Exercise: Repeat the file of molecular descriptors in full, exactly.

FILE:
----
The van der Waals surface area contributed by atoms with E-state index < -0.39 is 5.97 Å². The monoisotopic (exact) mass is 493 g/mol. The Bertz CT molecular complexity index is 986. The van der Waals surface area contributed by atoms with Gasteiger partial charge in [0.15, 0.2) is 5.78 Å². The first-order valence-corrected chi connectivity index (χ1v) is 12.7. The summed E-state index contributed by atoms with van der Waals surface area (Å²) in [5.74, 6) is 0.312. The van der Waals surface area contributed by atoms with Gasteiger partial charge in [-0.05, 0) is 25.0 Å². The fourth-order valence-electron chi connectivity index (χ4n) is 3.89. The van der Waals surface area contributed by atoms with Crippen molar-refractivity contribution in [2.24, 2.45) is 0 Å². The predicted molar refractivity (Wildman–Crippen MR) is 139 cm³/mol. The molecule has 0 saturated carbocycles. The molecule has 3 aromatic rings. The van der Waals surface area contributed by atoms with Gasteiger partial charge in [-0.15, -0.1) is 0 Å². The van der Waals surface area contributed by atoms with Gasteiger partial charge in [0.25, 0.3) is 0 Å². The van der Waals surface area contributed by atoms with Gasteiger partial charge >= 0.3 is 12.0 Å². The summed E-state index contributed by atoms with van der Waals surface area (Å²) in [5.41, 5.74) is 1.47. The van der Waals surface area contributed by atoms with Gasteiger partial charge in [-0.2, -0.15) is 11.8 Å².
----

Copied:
The van der Waals surface area contributed by atoms with E-state index < -0.39 is 5.97 Å². The monoisotopic (exact) mass is 493 g/mol. The Bertz CT molecular complexity index is 986. The van der Waals surface area contributed by atoms with Gasteiger partial charge in [0.15, 0.2) is 5.78 Å². The first-order valence-corrected chi connectivity index (χ1v) is 12.7. The summed E-state index contributed by atoms with van der Waals surface area (Å²) in [5.74, 6) is 0.312. The van der Waals surface area contributed by atoms with Gasteiger partial charge in [-0.05, 0) is 25.0 Å². The fourth-order valence-electron chi connectivity index (χ4n) is 3.89. The van der Waals surface area contributed by atoms with Crippen molar-refractivity contribution in [2.24, 2.45) is 0 Å². The predicted molar refractivity (Wildman–Crippen MR) is 139 cm³/mol. The molecule has 0 saturated carbocycles. The molecule has 3 aromatic rings. The van der Waals surface area contributed by atoms with Gasteiger partial charge in [-0.15, -0.1) is 0 Å². The van der Waals surface area contributed by atoms with Gasteiger partial charge in [0.25, 0.3) is 0 Å². The van der Waals surface area contributed by atoms with Gasteiger partial charge >= 0.3 is 12.0 Å². The summed E-state index contributed by atoms with van der Waals surface area (Å²) in [5.41, 5.74) is 1.47. The van der Waals surface area contributed by atoms with Gasteiger partial charge in [-0.2, -0.15) is 11.8 Å².